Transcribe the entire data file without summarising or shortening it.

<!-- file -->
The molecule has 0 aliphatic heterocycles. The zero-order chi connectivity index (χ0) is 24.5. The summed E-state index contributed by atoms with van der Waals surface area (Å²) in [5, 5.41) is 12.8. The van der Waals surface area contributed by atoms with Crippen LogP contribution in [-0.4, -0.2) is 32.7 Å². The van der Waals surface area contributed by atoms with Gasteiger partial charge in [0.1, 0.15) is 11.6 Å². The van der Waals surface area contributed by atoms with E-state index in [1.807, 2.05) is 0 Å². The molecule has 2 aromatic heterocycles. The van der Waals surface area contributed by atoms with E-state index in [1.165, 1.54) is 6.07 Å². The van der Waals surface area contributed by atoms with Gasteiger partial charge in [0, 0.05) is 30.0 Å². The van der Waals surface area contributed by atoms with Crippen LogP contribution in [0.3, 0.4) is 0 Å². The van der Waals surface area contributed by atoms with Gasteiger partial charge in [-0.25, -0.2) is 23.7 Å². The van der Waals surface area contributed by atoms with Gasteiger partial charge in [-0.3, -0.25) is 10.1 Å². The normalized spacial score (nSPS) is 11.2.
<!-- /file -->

The molecule has 0 aliphatic heterocycles. The zero-order chi connectivity index (χ0) is 24.5. The summed E-state index contributed by atoms with van der Waals surface area (Å²) in [5, 5.41) is 12.8. The van der Waals surface area contributed by atoms with Crippen LogP contribution in [-0.4, -0.2) is 32.7 Å². The van der Waals surface area contributed by atoms with Gasteiger partial charge in [0.1, 0.15) is 11.6 Å². The van der Waals surface area contributed by atoms with E-state index in [1.807, 2.05) is 0 Å². The molecule has 2 aromatic heterocycles. The van der Waals surface area contributed by atoms with E-state index in [1.165, 1.54) is 6.07 Å². The van der Waals surface area contributed by atoms with Gasteiger partial charge in [0, 0.05) is 30.0 Å². The van der Waals surface area contributed by atoms with Crippen LogP contribution in [0.3, 0.4) is 0 Å². The van der Waals surface area contributed by atoms with Gasteiger partial charge in [-0.25, -0.2) is 23.7 Å². The van der Waals surface area contributed by atoms with Gasteiger partial charge in [-0.3, -0.25) is 10.1 Å². The normalized spacial score (nSPS) is 11.2.